ILLINOIS APPELLATE COURT FIRST DISTRICT (4TH DIVISION) AFFIRMED IN PART AND REVERSED IN PART.
OPINION FILED AUGUST 4, 1977.
YOLANDA JARDINE, PLAINTIFF-APPELLANT,
ARTHUR RUBLOFF ET AL., D/B/A CARL SANDBURG CENTER, ET AL., DEFENDANTS. (ARTHUR RUBLOFF ET AL., D/B/A CARL SANDBURG CENTER, ET AL., COUNTERPLAINTIFFS-APPELLANTS,
OTIS ELEVATOR COMPANY, COUNTERDEFENDANT-APPELLEE.)
APPEAL from the Circuit Court of Cook County; the Hon. IRVING
R. NORMAN, Judge, presiding.
MR. PRESIDING JUSTICE DIERINGER DELIVERED THE OPINION OF THE COURT:
This is an appeal from a judgment of the circuit court of Cook County. Yolanda Jardine (hereinafter "plaintiff") filed a complaint in the circuit court seeking recovery for personal injuries from Arthur Rubloff & Co. (hereinafter "Rubloff"), Arthur Rubloff, Stanley Goodfriend and George Dovenmuehle, co-partners d/b/a Carl Sandburg Center (hereinafter "Sandburg Center"), and Otis Elevator Company (hereinafter "Otis"). Sandburg Center and Rubloff then filed a countercomplaint seeking indemnity from Otis for any judgment entered against Sandburg Center in favor of the plaintiff. The jury returned a verdict in favor of the plaintiff and against Sandburg Center and Rubloff in the amount of $65,000, and against the plaintiff and in favor of Otis. The jury's verdict also rejected the counterclaim of Sandburg Center and Rubloff against Otis. Judgment was entered on the verdict, and thereafter post-trial motions of the plaintiff and counterplaintiffs, Sandburg Center and Rubloff, for judgment notwithstanding the verdict were denied. Plaintiff and counterplaintiffs now appeal the judgment in favor of Otis on the complaint and countercomplaint respectively.
The issues presented for review are (1) whether the jury's verdict in favor of Otis and against the plaintiff is contrary to the manifest weight of the evidence; and (2) whether the jury's verdict of the counterclaim in favor of Otis and against Sandburg Center and Rubloff is contrary to the manifest weight of the evidence.
Plaintiff's two-count complaint sought recovery for personal injuries sustained on December 12, 1969, when she fell while alighting from an elevator allegedly malfunctioning in its levelling system. Count I charged Rubloff and Sandburg Center with negligence in the ownership, operation, maintenance, management or control of the elevators thereby breaching their duty as common carriers of passengers. Count II charged Otis with negligence in designing, manufacturing, furnishing and installing a defective elevator system.
Sandburg Center then filed a two-count countercomplaint seeking indemnity from Otis for any judgment entered against them and in favor of plaintiff. Count I was predicated on a contractual agreement between the parties. Count II sought relief on the common law active-passive negligence theory. Otis admitted the existence of the agreement, denied the agreement supported a countercomplaint and moved to strike count I, relying on page two of that agreement which provided:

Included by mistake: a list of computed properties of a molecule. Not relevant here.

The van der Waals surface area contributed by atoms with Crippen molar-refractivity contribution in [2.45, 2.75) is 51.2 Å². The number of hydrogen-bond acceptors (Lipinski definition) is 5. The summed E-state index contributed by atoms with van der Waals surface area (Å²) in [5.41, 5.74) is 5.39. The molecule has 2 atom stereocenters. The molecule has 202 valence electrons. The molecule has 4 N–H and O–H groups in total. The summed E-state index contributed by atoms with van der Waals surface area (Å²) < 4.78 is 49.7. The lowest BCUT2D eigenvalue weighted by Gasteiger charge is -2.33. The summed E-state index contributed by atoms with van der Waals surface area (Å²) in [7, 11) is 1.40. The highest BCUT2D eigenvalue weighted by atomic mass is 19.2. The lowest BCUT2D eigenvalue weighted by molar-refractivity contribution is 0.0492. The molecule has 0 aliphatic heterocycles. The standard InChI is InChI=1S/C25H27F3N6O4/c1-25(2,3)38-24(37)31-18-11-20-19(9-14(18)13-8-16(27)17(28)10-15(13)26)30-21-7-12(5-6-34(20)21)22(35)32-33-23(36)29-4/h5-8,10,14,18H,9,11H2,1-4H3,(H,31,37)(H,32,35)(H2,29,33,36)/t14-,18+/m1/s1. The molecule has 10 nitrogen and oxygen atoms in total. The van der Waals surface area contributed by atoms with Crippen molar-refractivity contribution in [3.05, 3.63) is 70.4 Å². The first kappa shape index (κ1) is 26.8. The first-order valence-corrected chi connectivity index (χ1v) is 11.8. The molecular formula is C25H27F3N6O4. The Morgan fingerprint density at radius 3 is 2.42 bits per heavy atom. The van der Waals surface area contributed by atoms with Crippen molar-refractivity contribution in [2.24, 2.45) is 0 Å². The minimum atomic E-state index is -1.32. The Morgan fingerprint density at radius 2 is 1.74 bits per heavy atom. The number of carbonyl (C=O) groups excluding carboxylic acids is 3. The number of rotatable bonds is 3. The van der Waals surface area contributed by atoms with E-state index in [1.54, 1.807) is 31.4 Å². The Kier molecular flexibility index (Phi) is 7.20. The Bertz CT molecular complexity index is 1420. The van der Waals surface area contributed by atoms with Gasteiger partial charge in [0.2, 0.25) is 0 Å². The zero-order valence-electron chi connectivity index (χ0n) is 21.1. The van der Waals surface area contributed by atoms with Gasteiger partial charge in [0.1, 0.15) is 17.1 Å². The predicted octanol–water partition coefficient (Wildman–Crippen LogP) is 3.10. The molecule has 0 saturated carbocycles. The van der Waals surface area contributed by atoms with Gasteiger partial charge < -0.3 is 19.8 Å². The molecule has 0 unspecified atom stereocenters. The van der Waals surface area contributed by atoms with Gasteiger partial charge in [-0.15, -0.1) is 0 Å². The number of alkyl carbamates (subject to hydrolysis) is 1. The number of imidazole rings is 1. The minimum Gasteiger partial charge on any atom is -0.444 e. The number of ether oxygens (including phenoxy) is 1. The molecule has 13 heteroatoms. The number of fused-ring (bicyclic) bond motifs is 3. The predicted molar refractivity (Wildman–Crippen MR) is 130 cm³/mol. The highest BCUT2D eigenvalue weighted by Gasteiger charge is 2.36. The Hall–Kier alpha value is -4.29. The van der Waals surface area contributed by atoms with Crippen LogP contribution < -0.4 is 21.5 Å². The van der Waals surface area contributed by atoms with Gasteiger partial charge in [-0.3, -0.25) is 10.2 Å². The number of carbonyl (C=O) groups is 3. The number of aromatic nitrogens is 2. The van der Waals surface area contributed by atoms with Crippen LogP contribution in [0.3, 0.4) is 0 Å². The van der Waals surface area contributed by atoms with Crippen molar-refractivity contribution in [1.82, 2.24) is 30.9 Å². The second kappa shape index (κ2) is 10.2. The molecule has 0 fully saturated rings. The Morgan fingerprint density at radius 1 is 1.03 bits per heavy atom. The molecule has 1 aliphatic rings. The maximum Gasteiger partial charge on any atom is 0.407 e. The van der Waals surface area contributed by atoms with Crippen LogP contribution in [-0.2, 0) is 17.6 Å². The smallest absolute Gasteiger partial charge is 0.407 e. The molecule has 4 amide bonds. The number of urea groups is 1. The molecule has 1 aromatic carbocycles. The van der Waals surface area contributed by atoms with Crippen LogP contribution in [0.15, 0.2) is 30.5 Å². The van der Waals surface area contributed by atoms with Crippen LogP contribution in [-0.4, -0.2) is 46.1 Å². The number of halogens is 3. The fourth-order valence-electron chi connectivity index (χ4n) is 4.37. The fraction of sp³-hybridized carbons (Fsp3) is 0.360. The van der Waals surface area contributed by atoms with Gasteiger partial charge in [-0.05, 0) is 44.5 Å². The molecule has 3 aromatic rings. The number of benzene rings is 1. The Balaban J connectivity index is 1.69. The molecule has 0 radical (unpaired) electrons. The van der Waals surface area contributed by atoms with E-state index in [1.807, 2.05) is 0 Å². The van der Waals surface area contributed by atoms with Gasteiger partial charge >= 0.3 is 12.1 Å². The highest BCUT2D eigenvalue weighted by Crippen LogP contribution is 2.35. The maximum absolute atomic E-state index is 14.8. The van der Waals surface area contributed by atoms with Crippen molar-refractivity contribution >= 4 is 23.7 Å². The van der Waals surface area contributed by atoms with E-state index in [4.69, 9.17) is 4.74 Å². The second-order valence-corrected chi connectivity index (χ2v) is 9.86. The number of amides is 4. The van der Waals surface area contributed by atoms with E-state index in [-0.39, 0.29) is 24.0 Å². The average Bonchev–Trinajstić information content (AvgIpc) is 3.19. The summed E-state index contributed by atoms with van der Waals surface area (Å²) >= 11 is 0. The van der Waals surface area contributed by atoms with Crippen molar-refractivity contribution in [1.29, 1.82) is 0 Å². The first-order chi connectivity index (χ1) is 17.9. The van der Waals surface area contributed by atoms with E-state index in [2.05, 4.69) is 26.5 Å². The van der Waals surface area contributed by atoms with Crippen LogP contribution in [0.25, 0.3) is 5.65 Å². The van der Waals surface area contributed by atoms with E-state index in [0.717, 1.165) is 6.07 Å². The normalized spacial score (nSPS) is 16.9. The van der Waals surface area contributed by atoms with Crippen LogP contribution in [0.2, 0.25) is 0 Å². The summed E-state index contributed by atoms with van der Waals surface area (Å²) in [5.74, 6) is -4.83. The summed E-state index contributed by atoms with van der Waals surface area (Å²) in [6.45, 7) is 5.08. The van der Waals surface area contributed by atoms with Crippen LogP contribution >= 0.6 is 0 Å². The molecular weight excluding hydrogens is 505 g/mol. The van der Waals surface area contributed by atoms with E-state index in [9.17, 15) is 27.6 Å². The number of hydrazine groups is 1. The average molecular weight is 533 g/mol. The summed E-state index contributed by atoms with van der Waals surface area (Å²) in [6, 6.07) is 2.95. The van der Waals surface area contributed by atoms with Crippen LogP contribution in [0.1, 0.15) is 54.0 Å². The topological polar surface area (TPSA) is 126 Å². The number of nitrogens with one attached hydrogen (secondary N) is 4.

"It is agreed that we (Otis) do not assume possession or control of any part of the equipment but such remains yours exclusively as the owner (or Lessee) thereof * * * under no circumstances shall we be liable for consequential damages."
Otis also denied the material allegations of count II of the countercomplaint, yet admitted its relationship to the elevator system and its contractual relationship with the counterplaintiffs.
At trial, Yolanda Jardine testified she resided at D Building, 1355 North Sandburg Terrace, Chicago, Illinois, since 1963. Three elevators serviced that building, one being a service elevator. She utilized the service elevator every morning to take her dog out for a walk.
She last recalled observing non-levelling of the service elevator 30 to 45 days prior to her accident.
On December 12, 1969, while taking her dog down the service elevator, she noticed an unlevel condition of approximately one inch when the doors opened. As she started to lift her foot, the elevator jerked, pitching her forward and causing her to land against the wall opposite the elevator.
Susan Wyle testified that in November of 1969 she resided on the ninth floor of the Dickenson Building, located at 1355 Sandburg Terrace in Chicago, Illinois. The building was serviced by two passenger elevators and one freight or service elevator, and she had occasion to use all three of them in the latter part of 1969.
She testified that some time in November of 1969 she became aware that the service elevator stopped below floor level at the first floor of her building when she tripped getting out of the elevator and fell flat on her face. Sometime in December she noticed the condition again when she tripped while exiting. Her present recollection was the elevator was at least an inch below floor level during the period between the first and second time she tripped. Those two occasions were the only observations of anything at all unusual about the service elevator.
William Arbuthnot testified he was the elevator mechanic working for Otis and was responsible for the maintenance of the elevators at Sandburg Village in 1968 and 1969. Otis had a full maintenance contract with Sandburg Center to keep the elevators in good working condition and to make sure they functioned properly, which would include preventive maintenance and replacing equipment before trouble occurred with a particular piece of equipment. Any adjustments that would be required to be made to the equipment were performed only by the Otis mechanic. The Sandburg Center engineers were a different trade and had nothing to do as far as the work on the elevator equipment.
Arbuthnot further testified he serviced Sandburg Village on a 40-hour, five-day-a-week schedule excepting the period of time he serviced the four elevators at the Ambassador Hotel. He reported in at 8 a.m., and his quitting time was 4:30 p.m. Anything happening to the elevators after 4:30 p.m. resulted in Sandburg Center calling the Otis office or the answering service who would then get in touch with him or the next available maintenance man. It was the Otis maintenance office that determined who and how many men would be assigned to the Sandburg Village job. Arbuthnot testified he was the only person assigned to the Sandburg complex on a full-time basis for 1969, for maintenance of the elevators.